Reading the labels on the food products may help to curb obesity, especially among women, finds a study.
According to the study which used data from the USA, female consumers who consult food labels weigh nearly 4 kilograms less.
Along with the Universities of Tennessee, Arkansas (USA) and the Norwegian Institute for Agricultural Finance Research, the University of Santiago de Compostela has participated in a study on the relationship between reading the food label and obesity.
The results indicated that the body mass index of those consumers who read that label is 1.49 points lower than those who never consider such information when doing their food shopping. This translates as a reduction of 3.91 kg for an American woman measuring 1.62 cm and weighing 74 kg.
The data was taken from the annual National Health Interview Survey (NHIS) performed by the U.S. Centers for Disease Control and Prevention (CDC - http://www.cdc.gov/nchs/nhis.htm
). Some 25,640 observations were collected on health and eating and shopping habits. These included various questions on whether participants read the nutritional information in supermarkets and how often.
"First we analyzed which was the profile of those who read the nutritional label when purchasing foods, and then we moved on to the relationship with their weight," as explained to SINC by María Loureiro, lead author of the study published in the 'Agricultural Economics
"Obesity is one of the most serious health problems in modern day USA," outlines the researcher. "The number of overweight or obese adults has risen over the years. From 2009 to 2010, more than a third (nearly 37%) of the adult population in this country were obese and in children and adolescents this figure rises to 17%.
In terms of distribution, the highest obesity prevalence was recorded amongst the non-Latin black population (49.5%), Mexican Americans (40.4%), Latins (39.1%) and the non-Latin white population (34.3%), according to 2010 CDC data.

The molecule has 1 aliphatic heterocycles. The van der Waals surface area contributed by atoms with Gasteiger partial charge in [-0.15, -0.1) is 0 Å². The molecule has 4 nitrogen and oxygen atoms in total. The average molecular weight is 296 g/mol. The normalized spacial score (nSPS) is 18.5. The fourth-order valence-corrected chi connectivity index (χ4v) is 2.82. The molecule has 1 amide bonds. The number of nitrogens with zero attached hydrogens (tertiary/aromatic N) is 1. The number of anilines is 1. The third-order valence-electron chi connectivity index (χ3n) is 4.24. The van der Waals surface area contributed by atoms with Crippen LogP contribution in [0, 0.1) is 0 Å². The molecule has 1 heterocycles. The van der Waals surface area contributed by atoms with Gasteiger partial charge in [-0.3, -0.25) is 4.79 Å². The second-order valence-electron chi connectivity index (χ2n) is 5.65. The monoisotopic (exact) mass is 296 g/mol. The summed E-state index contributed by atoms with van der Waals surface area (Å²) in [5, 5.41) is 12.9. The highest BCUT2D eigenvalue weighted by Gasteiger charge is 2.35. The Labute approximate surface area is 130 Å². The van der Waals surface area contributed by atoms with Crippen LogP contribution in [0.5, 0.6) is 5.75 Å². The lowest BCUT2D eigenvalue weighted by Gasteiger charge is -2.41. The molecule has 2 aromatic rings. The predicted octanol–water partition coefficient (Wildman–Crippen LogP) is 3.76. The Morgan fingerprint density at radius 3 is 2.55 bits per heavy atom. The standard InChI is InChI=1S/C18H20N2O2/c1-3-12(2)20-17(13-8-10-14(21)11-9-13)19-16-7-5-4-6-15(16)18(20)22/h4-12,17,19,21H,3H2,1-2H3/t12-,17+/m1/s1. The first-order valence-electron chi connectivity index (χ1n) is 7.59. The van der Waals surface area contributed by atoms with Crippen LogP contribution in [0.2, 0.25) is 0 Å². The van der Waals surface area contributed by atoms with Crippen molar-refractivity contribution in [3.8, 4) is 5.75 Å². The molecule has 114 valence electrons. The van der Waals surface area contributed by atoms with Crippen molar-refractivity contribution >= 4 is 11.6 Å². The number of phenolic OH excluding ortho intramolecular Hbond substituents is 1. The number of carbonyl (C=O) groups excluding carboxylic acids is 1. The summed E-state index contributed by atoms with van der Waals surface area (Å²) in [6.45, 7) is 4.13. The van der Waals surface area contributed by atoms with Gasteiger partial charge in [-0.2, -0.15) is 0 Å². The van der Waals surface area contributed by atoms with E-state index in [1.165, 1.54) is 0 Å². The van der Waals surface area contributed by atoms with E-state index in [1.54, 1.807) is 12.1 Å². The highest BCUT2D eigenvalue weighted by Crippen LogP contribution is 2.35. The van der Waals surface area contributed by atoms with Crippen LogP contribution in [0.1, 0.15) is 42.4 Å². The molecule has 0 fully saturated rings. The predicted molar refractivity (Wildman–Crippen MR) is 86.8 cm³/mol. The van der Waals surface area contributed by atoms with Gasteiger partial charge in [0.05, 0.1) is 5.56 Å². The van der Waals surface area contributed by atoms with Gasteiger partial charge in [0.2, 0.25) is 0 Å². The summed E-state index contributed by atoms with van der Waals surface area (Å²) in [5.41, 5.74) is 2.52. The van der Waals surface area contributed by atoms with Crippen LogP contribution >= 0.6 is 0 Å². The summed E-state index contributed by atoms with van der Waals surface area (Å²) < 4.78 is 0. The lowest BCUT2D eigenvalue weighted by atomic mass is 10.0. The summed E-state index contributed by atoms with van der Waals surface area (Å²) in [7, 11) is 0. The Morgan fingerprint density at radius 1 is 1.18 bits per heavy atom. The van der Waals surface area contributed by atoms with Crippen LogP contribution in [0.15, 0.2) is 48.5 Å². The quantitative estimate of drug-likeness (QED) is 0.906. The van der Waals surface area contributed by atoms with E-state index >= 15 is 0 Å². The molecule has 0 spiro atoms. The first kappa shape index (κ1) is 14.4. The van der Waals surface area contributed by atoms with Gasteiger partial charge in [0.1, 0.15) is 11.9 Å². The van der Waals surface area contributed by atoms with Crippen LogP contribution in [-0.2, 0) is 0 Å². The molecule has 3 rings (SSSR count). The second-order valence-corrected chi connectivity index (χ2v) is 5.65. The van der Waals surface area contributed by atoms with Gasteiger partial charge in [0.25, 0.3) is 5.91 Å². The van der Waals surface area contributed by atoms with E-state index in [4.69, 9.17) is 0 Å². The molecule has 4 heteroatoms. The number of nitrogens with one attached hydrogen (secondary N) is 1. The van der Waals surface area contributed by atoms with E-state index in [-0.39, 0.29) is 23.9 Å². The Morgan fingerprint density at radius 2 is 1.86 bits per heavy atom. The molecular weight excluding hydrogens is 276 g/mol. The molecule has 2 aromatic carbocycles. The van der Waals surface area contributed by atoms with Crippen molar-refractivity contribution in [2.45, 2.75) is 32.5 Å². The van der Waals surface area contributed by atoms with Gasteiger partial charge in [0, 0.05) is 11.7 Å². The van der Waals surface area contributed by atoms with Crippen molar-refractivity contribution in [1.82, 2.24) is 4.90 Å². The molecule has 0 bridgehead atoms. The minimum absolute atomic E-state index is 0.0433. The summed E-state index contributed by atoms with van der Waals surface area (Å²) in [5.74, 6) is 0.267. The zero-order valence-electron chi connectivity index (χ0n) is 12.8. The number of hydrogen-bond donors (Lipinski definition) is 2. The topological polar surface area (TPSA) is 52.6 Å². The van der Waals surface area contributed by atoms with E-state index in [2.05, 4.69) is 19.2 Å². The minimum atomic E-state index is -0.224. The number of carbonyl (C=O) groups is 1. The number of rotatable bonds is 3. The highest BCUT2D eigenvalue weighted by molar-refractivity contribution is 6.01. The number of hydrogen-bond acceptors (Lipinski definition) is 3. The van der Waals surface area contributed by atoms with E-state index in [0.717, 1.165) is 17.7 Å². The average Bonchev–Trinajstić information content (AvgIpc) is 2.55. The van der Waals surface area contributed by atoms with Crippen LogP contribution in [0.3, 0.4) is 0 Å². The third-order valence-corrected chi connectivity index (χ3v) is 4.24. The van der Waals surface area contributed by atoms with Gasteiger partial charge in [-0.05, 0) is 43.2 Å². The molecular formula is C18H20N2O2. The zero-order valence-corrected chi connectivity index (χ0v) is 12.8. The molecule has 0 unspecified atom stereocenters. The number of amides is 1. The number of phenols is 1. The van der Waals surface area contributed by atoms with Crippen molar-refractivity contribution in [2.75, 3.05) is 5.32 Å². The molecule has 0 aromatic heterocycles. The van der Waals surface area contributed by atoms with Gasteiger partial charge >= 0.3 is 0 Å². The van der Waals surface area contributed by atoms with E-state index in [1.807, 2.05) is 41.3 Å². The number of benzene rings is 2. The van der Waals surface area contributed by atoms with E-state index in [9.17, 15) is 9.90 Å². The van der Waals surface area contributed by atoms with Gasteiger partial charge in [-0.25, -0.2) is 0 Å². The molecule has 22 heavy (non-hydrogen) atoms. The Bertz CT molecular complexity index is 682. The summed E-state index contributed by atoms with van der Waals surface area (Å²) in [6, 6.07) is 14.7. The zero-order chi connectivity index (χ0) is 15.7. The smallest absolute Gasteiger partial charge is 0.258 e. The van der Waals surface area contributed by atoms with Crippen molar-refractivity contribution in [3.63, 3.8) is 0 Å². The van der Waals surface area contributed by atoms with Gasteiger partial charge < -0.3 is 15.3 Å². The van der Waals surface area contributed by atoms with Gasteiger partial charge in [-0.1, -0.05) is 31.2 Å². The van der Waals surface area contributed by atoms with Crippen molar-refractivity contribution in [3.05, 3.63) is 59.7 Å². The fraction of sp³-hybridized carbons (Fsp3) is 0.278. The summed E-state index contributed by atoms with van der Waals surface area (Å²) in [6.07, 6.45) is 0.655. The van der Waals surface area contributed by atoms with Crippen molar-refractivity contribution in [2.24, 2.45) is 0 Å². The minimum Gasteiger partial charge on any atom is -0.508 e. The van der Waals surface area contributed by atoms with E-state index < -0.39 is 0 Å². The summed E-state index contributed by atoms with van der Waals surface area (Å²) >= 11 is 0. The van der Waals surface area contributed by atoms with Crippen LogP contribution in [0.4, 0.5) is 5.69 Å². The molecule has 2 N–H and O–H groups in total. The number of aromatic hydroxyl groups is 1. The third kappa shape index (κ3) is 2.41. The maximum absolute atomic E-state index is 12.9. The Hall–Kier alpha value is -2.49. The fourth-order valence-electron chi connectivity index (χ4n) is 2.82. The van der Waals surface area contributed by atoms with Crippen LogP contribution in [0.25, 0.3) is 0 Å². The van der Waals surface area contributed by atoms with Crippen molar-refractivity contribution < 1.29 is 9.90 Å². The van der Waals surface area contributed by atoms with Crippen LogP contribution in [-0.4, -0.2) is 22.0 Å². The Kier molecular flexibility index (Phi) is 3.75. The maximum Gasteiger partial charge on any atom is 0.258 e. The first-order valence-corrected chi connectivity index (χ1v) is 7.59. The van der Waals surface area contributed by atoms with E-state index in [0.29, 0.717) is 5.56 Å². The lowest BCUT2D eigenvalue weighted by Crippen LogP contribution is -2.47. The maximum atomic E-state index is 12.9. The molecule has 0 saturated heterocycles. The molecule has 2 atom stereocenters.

Greater effect on urban white women
The team found very significant differences between consumers that read labels and those that do not. On the one hand, the study shows that the smoking population pays much less attention to this information. According to the researcher, "their lifestyle involves less healthy habits and as a consequence, it could be the case that they are not so worried about the nutritional content of the food they eat, according to our results."
Furthermore, the city-dwelling population (49% of the sample) takes nutritional information into account the most. This is also the case for those with high school education (40% of those surveyed) and universities studies (17% of the total sample).
According to sex, 58% of men either habitually or always read the information contained within nutritional labels. However, this figure stands at 74% for women.
"In general, the associated impact is higher amongst women than men," adds the researcher. On average, women who read the nutritional information have a body mass index of 1.48 points lower, whereas this difference is just 0.12 points in men.
The study also touches on significant ethnic differences. In this sense, the white female consumers see the greatest reduction in the body mass of around 1.76 points.
"We know that this information can be used as a mechanism to prevent obesity. We have seen that those who read food labels are those who live in urban areas, those with high school and high education. As we would hope therefore, campaigns and public policy can be designed to promote the use of nutritional labeling on menus at restaurants and other public establishments for the benefit of those who usually eat out," concludes Loureiro.